A Pet for Fly Guy
by Tedd Arnold
Baseball cap–sporting Buzz and his best buddy, Fly Guy--an actual insect--star in this hilarious picture-book adventure, in which Buzz's pet fly searches for a pet of his own.
With just enough thought balloons to play up Fly Guy's clever communication capabilities, Tedd Arnold (Parts) conveys the strong bond between boy and fly. Buzz knows that Fly Guy is "the smartest pet in the world." He can even say the boy's name. One day, Buzz takes Fly Guy with him and his parents on a picnic. Readers can see Buzz's parents bringing up the rear with a picnic basket and checked tablecloth, but the author-artist carefully carves out a world that belongs solely to Buzz and Fly Guy.
Arnold's signature artwork, with its thick black outline filled in with silly string–like squiggles in pastel colors, can hardly contain the kinetic energy of boy and fly. He plays with perspective so Buzz and Fly Guy at times appear to burst from the page and approach readers directly. Children will savor Arnold's interplay between the text and illustrations. "They ate lunch," the text reads, as Buzz bites his sandwich and Fly Guy hovers over the trash. "They played together" accompanies an image of Buzz doing a handstand while Fly Guy balances on his heavily lidded eyes, anterior legs outstretched. One of the many treats of the book is how Buzz and Fly Guy entertain each other with their imaginations. "They looked at clouds" appears like a caption over cumulus happy faces and rocket ships, as Buzz points skyward and Fly Guy looks up from his perch at the top of a park bench.
Buzz treats Fly Guy like his bosom buddy, the way a child would a pet cat or dog. And so do the other people they observe, playing with their pets. One girl throws a life saver to a fish in a tank she's toting on her red wagon; a bear and blonde girl rock out to her portable radio; and a girl and her octopus relax in the park fountain. (Readers who proceed from this picture-book tale to Arnold's beginning readers will recognize some of the characters in the park as contestants in "The Amazing Pet Show" contest in his Theodor Geisel Award Honor book Hi, Fly Guy!) Arnold arranges these pairs on a spread as if they are rings in a circus, augmenting the comic effect. A boy and monkey hang upside-down from a tree; and one of the funniest duos involves a boy sporting a catcher's chest pad, heavy boots, thick gloves and a welder's shield to engage with his pet porcupine. Taking it all in, Buzz announces, "Wow!... Everyone has a pet." A sad-eyed Fly Guy announces in a speech balloon, "No Petz!" The author-artist reveals the insect's sorrow in a close-up view of Fly Guy's droopy wings and antennae.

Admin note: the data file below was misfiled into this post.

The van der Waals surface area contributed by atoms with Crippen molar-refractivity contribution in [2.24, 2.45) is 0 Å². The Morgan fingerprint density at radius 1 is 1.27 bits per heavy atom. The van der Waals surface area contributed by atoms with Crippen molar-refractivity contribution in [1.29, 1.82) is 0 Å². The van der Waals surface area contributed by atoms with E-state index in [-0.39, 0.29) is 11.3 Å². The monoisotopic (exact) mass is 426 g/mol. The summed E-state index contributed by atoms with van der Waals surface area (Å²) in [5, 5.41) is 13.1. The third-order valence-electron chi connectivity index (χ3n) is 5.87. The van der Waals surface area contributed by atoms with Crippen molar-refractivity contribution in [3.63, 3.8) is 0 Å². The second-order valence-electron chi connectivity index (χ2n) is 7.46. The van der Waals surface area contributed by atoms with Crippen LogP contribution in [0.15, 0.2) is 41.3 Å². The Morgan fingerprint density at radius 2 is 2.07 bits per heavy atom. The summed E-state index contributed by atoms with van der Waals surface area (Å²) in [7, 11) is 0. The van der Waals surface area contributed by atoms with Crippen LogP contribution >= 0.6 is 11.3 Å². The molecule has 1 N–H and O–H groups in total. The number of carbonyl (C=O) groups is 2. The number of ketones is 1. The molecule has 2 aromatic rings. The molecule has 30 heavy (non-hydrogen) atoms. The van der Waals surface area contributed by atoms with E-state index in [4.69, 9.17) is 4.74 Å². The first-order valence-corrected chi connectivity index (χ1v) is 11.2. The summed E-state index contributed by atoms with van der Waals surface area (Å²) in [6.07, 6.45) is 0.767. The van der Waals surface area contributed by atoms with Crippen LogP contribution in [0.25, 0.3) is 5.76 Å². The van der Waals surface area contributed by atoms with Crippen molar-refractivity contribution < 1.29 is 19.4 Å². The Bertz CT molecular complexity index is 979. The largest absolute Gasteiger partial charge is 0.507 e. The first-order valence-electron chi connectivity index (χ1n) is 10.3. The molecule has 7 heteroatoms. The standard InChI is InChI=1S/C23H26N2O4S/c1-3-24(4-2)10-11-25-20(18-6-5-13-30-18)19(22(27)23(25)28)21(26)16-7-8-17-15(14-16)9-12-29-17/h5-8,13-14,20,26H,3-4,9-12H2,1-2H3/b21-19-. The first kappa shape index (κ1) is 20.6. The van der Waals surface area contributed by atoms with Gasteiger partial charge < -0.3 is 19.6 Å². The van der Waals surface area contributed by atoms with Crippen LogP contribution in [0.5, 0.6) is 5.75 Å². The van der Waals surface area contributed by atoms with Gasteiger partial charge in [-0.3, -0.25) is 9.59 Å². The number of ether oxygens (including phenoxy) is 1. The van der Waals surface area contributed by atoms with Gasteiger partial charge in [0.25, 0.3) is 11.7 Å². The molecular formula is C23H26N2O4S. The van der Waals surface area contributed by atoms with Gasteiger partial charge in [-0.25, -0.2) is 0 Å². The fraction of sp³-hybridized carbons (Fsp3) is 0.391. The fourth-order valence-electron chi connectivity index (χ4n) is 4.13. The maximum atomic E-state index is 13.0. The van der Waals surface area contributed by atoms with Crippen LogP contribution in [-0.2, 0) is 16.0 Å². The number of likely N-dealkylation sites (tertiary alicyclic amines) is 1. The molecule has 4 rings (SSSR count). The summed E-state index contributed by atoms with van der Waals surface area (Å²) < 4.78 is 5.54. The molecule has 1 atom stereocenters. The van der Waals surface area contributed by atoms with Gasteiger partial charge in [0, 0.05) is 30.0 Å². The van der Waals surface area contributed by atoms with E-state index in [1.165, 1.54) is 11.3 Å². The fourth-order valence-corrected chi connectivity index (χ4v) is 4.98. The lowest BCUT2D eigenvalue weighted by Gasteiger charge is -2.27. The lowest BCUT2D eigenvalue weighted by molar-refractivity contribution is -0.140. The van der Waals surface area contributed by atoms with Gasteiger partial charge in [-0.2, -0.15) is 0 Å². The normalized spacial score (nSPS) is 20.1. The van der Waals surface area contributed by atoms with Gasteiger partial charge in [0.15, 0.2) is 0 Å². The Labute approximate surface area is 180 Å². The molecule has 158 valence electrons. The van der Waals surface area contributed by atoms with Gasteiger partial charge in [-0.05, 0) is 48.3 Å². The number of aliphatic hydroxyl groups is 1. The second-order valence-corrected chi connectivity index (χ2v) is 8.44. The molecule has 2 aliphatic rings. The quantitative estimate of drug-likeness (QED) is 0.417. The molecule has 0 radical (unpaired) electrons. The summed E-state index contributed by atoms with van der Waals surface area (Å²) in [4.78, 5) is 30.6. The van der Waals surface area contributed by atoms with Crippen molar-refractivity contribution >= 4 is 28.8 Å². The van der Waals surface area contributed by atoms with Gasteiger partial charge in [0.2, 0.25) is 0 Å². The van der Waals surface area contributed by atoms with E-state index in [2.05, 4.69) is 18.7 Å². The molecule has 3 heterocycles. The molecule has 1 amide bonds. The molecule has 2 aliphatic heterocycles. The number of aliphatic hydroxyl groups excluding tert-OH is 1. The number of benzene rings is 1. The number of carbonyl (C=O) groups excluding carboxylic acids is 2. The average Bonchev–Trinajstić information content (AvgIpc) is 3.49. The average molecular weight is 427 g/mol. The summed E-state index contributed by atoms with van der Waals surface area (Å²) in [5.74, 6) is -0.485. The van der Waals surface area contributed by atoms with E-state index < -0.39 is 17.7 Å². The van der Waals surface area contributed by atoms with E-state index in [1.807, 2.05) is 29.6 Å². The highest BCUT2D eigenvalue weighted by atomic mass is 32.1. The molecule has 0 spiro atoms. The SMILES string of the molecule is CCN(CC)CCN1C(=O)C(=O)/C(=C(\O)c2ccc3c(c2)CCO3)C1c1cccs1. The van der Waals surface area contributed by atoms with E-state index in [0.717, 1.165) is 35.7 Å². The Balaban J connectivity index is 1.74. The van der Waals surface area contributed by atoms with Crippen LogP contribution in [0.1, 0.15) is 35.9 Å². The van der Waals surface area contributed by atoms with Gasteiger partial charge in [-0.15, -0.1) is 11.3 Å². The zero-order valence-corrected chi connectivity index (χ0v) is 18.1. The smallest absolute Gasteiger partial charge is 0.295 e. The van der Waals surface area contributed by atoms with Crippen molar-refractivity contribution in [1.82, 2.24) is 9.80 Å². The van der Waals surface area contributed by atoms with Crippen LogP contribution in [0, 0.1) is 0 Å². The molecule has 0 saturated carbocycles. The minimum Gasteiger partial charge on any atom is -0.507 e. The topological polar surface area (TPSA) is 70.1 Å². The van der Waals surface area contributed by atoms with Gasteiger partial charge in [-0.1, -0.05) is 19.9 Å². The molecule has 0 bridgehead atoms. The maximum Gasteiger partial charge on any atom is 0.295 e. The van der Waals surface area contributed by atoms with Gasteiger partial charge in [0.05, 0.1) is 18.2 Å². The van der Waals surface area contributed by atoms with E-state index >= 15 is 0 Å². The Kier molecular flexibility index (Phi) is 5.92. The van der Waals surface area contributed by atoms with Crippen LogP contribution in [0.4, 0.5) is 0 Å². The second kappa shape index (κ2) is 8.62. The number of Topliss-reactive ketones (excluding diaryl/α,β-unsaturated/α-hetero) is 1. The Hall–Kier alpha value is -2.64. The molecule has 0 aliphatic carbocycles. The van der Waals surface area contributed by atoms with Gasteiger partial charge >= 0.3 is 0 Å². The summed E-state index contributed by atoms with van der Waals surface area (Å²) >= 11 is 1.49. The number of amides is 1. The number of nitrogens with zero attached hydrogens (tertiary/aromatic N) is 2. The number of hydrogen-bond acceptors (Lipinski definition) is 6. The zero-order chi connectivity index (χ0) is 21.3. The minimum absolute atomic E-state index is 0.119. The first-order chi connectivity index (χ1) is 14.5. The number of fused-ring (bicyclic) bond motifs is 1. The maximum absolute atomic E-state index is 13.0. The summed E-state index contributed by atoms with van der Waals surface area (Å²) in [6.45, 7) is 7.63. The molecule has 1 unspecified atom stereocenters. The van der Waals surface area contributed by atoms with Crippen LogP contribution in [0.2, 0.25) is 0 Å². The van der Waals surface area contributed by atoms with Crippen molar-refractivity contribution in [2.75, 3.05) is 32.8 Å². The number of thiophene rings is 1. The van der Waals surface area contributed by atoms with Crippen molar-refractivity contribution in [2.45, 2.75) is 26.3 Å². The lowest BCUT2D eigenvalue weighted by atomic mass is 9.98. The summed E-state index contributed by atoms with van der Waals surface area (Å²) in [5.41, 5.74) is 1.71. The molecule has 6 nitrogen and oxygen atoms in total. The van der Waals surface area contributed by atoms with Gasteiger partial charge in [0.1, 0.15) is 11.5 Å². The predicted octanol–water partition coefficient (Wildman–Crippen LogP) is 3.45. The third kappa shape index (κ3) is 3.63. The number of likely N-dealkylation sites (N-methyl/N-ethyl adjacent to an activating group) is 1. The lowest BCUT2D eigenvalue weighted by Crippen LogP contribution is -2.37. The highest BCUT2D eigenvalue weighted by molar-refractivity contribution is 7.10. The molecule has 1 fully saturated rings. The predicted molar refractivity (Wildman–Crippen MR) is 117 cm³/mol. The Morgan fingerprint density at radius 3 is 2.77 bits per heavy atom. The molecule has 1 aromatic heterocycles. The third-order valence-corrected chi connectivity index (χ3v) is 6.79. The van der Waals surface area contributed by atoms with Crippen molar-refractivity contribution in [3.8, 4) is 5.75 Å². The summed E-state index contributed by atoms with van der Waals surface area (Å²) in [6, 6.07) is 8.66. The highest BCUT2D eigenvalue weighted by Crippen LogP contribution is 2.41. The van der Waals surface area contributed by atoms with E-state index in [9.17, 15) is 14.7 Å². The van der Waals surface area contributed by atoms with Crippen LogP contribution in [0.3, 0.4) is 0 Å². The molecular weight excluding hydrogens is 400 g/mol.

Suddenly, Buzz has an idea! Up he pops onto the bench, "We will find a pet for you," the boy says. Fly Guy's antennae are up, he's flying to look Buzz in his big bulgy eyes, "Yezz?" Then Buzz plays parent: "But remember you have to take care of it." Fly Guy agrees to each command ("Yezz!"). Arnold makes the most of the farfetched situation, as Buzz comes out of the pet shop with a puppy: "It licked Fly Guy," the puppy's tongue sends the fellow topsy turvy. A cat swats at the winged hero, and a frog chases him.
"This isn't working," Buzz admits. "Only you can pick the best pet for you." Fly Guy leads them back to the park, where he finds a worm ("too slimy") and a spider ("too tangly"--Buzz has to rescue him from a web). In a fun send-up of the classic dogwalking scenerio, Fly Guy holds onto a leash-wearing cricket that's clearly in charge. Arnold paces the events just right. The moments of epiphany--when Buzz realizes that Fly Guy needs a pet, when he figures out the strategy is not working--get full-page treatment, which allows children to pause and take in the shift in the characters' thinking. The "auditions" for the pets occur in smaller inset scenes, to keep the plot moving. The frog and cricket chases move in a zig-zag across an otherwise white page, to play up the bouncy, out-of-control frenzy. The author-artist then returns to a full-page verdant scene in the park for Buzz's suggestion, "Let's think about this whole pet thing."
As Buzz lists the qualities Fly Guy needs in a friend, Fly Guy's thought balloons reveal that he may just know the ideal companion. Arnold's imagery leads picture-book readers along so they can guess Fly Guy's solution before Buzz does. We won't spoil it--let's just say Buzz and Fly Guy head off into the sunset with all matters resolved. This picture-book adventure packs in the humor while honoring the importance of giving friends room to try out new ideas and trusting that the friendship is strong enough to handle the prospect of change. --Jennifer M. Brown